Chapter 1: Time Keeps On Ticking
I grew up in the eighties. My kids think it’s epic how I lived during the generation they now deem retro. In fact, several years ago I flew cross-country to Seattle to visit my oldest daughter, Hannah, who was a sophomore in college. We hung out in her trendy local bakery, and as we ate crumbly gluten-free pastries topped with dollops of fresh whipped cream and sipped our overpriced espressos, she asked, “Hey, Mom, do you want to go to this cool vintage shop with me? I know you’ll love it.”
I didn’t hesitate to say yes. I pushed my chair back and grabbed my coffee, and together we walked across the leaf-covered street to Hannah’s favorite store, while she rapidly talked about how much I would adore this place and all the amazing objects inside.
As we wandered around the dusty shop, I observed something unexpected. In fact, I started to laugh as the reality became clearer. You see, her “vintage” store with collectible items that withstood time was not filled with the antiques I was expecting but was, in fact, filled with relics from my own childhood.
I was now vintage.
I spotted orange and lime-green Tupperware, the same as my mother once sold. Fisher-Price toys, the same ones I used to play with, now fetched a premium price. Cabbage Patch Kids, Atari game consoles, and other games I thought had disappeared lined the shelves. A wall of posters of artists I loved hung by bins of vinyl records, cassette tapes, and CDs. I flipped through them, past Huey Lewis and the News and Tears for Fears, and then saw one of my favorite tapes by the Steve Miller Band tucked in a stack. As I looked at the cover, the now poignant lyrics filled my mind:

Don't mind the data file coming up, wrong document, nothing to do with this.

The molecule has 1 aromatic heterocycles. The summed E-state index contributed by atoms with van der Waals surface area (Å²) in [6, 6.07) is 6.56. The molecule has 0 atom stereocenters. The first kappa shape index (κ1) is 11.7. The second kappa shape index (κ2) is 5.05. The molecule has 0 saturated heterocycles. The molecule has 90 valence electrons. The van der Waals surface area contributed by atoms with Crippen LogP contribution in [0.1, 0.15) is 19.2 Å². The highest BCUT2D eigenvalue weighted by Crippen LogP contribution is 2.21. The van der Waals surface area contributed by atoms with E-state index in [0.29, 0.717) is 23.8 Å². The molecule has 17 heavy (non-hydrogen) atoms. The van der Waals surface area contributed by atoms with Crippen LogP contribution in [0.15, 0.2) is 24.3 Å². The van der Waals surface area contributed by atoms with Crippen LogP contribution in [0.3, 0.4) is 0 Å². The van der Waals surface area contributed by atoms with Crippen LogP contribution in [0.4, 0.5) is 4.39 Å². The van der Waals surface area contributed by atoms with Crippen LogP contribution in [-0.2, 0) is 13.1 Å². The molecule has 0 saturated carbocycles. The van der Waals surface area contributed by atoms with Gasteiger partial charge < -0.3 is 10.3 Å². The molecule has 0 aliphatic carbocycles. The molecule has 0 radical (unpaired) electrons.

“Time keeps on ticking, ticking, ticking into the future.”
While I hummed the melody, I looked up at Hannah meandering through rows of my childhood now for sale. She was looking at neon shirts, and as she thumbed through the rack, her face scrunched up just a bit. I’d seen that face before. It was long, long ago, on the hot summer night when she was born. Her tiny six-pound-thirteen-ounce self came into this world with that same scrunchy face. She was a feisty newborn, completely dependent on me, her rookie mom.
I sighed heavily—the type of sigh reserved just for moms—and as she decided which eighties shirt was the best I wondered, Where in the world did the time go?
She didn’t know I stared at her, but there she was just a couple of years younger than I was when I’d first held her.
I remember that me. I was feisty, full of dreams, full of hopes.
Now there I stood, twenty years later, a divorced mom of seven kids, watching her and, in a way, watching myself. That sigh wasn’t just about how quickly she grew up, but it was also because of the clear image of my own passage of time.